Nobody told Landyn Graham that training his horses would be easy, but difficulty wasn’t enough of a deterrent.
Graham, Clovis High School sophomore and Future Farmers of America reporter, has trained horses since sixth grade.
“Training them myself is the only way I’ll get them the way I want them,” Graham said. His buckle-winning 3-year-old horse stood calmly next to him. “I like a horse calm so I train them that way.”
Since age 12, Graham has trained four horses. Last year, at Expo New Mexico, he won high point individual for his two-year-old horse.
Graham said it takes 60 days minimum to train a horse to be able to ride it in a quiet pasture.
“I just feel it when they’re ready for me to get on them,” he said.
Graham is one of 73 students involved in CHS’s FFA program. FFA advisor Mark Runyan said the FFA teaches students a number of invaluable traits.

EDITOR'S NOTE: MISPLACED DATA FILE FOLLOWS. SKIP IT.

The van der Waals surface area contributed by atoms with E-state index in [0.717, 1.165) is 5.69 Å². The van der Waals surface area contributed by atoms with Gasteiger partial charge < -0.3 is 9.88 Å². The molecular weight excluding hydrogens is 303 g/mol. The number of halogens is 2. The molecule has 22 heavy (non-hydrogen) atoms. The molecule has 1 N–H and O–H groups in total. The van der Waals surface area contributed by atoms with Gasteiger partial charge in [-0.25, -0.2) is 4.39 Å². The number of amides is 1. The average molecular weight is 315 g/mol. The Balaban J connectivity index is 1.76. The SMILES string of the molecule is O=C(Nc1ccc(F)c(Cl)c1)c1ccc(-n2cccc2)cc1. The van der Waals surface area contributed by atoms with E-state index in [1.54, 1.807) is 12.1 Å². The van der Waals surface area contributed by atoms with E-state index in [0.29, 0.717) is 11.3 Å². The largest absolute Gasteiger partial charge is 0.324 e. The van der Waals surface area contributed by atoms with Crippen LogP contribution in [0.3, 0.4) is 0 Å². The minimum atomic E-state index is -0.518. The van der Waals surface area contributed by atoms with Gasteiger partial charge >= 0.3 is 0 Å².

“It teaches leadership and gives them a sense of self value,” Runyan said.
Each student in FFA works on a project. The students in CHS’s FFA are working on projects such as raising swine, making a horse trailer and raising a home garden.
Many of the projects are taken to district and state competitions, where the students are graded on every aspect of the project, including how efficiently they completed the project.
“It teaches them to watch where they’re spending their money and time management,” Runyan said. “And they learn to be responsible for another living creature.”
Junior Jeremy House doesn’t work with living creatures, but is responsible for the tritacale crop growing at the high school’s farm on west 21st Street. House never lived on a farm, but heard stories from his father who used to be a farmer. Those stories were enough to draw him to FFA.
“I always liked tractors and stuff and it’s great getting to do something I like. I liked welding so I took ag mechanics,” House said.
Edwin Ford, the ag mechanics teacher, works closely with Runyan and the FFA. Ford suggested House join FFA. House checks the ag farm field daily.
Last year at the state fair, the high school’s FFA program took sweepstakes of ag mechanics.